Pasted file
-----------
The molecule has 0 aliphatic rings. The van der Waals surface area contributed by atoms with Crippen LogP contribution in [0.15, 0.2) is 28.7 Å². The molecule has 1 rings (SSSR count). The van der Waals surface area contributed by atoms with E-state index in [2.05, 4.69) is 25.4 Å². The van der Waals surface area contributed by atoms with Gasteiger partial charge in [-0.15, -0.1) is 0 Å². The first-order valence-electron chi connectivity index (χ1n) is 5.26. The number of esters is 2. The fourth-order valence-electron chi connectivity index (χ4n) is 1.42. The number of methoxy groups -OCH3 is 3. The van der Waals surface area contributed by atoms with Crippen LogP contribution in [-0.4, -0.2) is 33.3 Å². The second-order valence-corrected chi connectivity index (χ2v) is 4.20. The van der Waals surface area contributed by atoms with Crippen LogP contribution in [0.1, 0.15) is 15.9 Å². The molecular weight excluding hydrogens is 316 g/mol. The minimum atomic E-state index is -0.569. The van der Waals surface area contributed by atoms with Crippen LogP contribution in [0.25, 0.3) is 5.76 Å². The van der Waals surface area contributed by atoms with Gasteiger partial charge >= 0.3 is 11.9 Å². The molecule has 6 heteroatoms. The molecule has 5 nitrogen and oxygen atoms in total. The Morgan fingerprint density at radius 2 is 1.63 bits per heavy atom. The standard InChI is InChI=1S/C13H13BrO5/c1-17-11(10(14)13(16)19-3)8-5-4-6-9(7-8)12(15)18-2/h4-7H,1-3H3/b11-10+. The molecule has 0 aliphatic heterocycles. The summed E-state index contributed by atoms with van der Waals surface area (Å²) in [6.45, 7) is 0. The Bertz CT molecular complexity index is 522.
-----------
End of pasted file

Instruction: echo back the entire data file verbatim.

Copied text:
The molecule has 0 aliphatic rings. The van der Waals surface area contributed by atoms with Crippen LogP contribution in [0.15, 0.2) is 28.7 Å². The molecule has 1 rings (SSSR count). The van der Waals surface area contributed by atoms with E-state index in [2.05, 4.69) is 25.4 Å². The van der Waals surface area contributed by atoms with Gasteiger partial charge in [-0.15, -0.1) is 0 Å². The first-order valence-electron chi connectivity index (χ1n) is 5.26. The number of esters is 2. The fourth-order valence-electron chi connectivity index (χ4n) is 1.42. The number of methoxy groups -OCH3 is 3. The van der Waals surface area contributed by atoms with Crippen LogP contribution in [-0.4, -0.2) is 33.3 Å². The second-order valence-corrected chi connectivity index (χ2v) is 4.20. The van der Waals surface area contributed by atoms with Crippen LogP contribution in [0.1, 0.15) is 15.9 Å². The molecular weight excluding hydrogens is 316 g/mol. The minimum atomic E-state index is -0.569. The van der Waals surface area contributed by atoms with Crippen LogP contribution in [0.25, 0.3) is 5.76 Å². The van der Waals surface area contributed by atoms with Gasteiger partial charge >= 0.3 is 11.9 Å². The molecule has 6 heteroatoms. The molecule has 5 nitrogen and oxygen atoms in total. The Morgan fingerprint density at radius 2 is 1.63 bits per heavy atom. The standard InChI is InChI=1S/C13H13BrO5/c1-17-11(10(14)13(16)19-3)8-5-4-6-9(7-8)12(15)18-2/h4-7H,1-3H3/b11-10+. The molecule has 0 aliphatic heterocycles. The summed E-state index contributed by atoms with van der Waals surface area (Å²) in [6.45, 7) is 0. The Bertz CT molecular complexity index is 522.